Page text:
Review: Turtle Beach Headset Pounds Out 7.1 Surround Sound Wirelessly
By Matthew Lentini | Wednesday | 11/05/2011
The Ear Force PX5 Programmable Wireless Dolby 7.1 Surround Sound Gaming Headset, or Turtle Beach's PX5 for short, is a powerhouse of a headset. That's not necessarily for ultra-high sound quality, but for the depth of customisability and performance that comes with the price tag.
The PX5 is made specifically for the PS3, though also works on Xbox 360 with the appropriate attachments for both. The gaming-specific headset is just that, tailored for gaming rather than music. While the simulated surround sound make movies immersive, the bass and mid-range tones aren't plush enough to suit the timbre needed to really enjoy music.
The PX5 performs beautifully whilst gaming in surround sound via Bluetooth. While the sound quality is impressive, delivering sharp tones (which can be a little too sharp at high volumes on some presets) and distinctive mid-range sound, it also powers through at a decent range thanks to the Bluetooth signal's strength.
Tested at around 8-10 metres away with walls between the headset and the receiver, the sound gradually tapered out as the connection began to fail, but anywhere within a large room would keep the headset in fine shape. While some Bluetooth devices may suffer a crackling from loss of signal strength, that's never an issue with this headset.
The signal is directed by a Bluetooth receiver that connects to the gaming console via Optical input. After configuring the Bluetooth device in the PlayStation's menu, pairing the headset up is as simple has holding down a few buttons for a few seconds.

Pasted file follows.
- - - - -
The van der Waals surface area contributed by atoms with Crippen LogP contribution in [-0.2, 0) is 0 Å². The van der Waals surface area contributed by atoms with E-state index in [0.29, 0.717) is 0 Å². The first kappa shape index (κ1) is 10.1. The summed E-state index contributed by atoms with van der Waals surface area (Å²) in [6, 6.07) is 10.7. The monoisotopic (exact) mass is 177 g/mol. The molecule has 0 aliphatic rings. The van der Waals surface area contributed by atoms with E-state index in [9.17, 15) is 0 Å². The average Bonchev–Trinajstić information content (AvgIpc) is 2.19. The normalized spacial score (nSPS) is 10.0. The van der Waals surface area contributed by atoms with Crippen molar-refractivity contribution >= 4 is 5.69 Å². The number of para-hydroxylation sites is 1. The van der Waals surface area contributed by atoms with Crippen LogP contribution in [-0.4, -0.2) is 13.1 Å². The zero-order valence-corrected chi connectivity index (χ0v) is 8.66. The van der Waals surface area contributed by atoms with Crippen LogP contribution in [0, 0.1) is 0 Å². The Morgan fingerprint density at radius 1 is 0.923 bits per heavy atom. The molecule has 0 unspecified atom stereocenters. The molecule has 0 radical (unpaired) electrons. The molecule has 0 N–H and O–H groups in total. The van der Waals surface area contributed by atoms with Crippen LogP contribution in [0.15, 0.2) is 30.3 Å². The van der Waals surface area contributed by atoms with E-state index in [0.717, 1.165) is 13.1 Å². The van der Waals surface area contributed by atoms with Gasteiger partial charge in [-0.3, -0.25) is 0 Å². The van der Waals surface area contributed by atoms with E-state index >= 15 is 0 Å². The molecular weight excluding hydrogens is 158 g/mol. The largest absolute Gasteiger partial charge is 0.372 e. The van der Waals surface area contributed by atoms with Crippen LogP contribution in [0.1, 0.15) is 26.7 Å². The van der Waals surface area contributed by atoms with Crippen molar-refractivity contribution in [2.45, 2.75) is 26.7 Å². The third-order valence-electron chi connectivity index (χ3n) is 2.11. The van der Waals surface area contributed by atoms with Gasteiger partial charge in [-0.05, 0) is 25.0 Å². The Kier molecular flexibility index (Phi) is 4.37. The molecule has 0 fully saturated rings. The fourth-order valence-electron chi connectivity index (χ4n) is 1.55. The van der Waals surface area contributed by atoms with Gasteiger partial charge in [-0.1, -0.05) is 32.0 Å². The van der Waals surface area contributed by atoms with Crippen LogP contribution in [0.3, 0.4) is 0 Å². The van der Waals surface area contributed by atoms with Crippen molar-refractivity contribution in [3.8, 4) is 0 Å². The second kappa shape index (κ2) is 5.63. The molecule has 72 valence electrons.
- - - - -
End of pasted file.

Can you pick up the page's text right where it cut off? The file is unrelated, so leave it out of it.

The receiver has a handy brace to prop the headset onto while you're not using it (that happens to look nifty too, each complimenting each other's black and red design).
If the headset stays idle with no signal for too long, it'll automatically turn off - a good thing considering it runs on ordinary batteries (which isn't a good thing). On the bright side, the batteries last for longer than a lot of other similar battery-powered devices, though when you're camping out for long gaming sessions you'll want rechargeable batteries.
One test was made playing Call of Duty: Black Ops which has a setting specifically for surround sound headsets, and the distinct edge you get with the PX5's high quality surround is noticeable when playing online.
Cycling through the eight presets with a button on the left earphone, different tones are emphasised which capture different sounds better or worse. Playing a first person shooter would match up with a high-treble, crisp preset that picks up subtle footsteps and distant gunshots without drowning out the little details in deep bass and overzealous musical soundtracks.
Similarly tested on Killzone 3, a deeper preset with a warmer timbre fit well with the dramatic cutscenes, raucous music and explosion-heavy ambience. Each preset is suited to a different type of gaming and gives this headset amazing breadth.
The surround sound is simulated exceptionally, with bullets streaming audibly past your head, subtle background sounds coming out that would otherwise be drowned out by bigger speakers with less attention to detail and an overall higher level of immersion.
The microphone has high clarity and, thanks to Bluetooth functionality, can be used to answer calls on a mobile. In fact, multiple Bluetooth devices can be paired up with the PX5 to multitask different media at once, so you never have to interrupt your game.
Another little note in the PX5's favour is the high comfort factor. It's a big headset, but barely noticeable thanks to its light weight and light resistance against your ears. In-line volume control is also a plus.
On the downside, sound leaks badly from this headset, so you'll be sharing the sound with anyone else in the room at higher volumes. This is also picked up by the microphone if it's too loud.
Overall, the Ear Force PX5 is a high performer that delivers stunning simulated 7.1 (even though most media will only take you to 5.1) with a somewhat hefty price tag of $300. If you're a serious console gamer, specifically on the FPS front, this is a highly recommended headset that won't leave you disappointed (as long as you've got some rechargeable batteries lying around).
Apr/May 2011 issue
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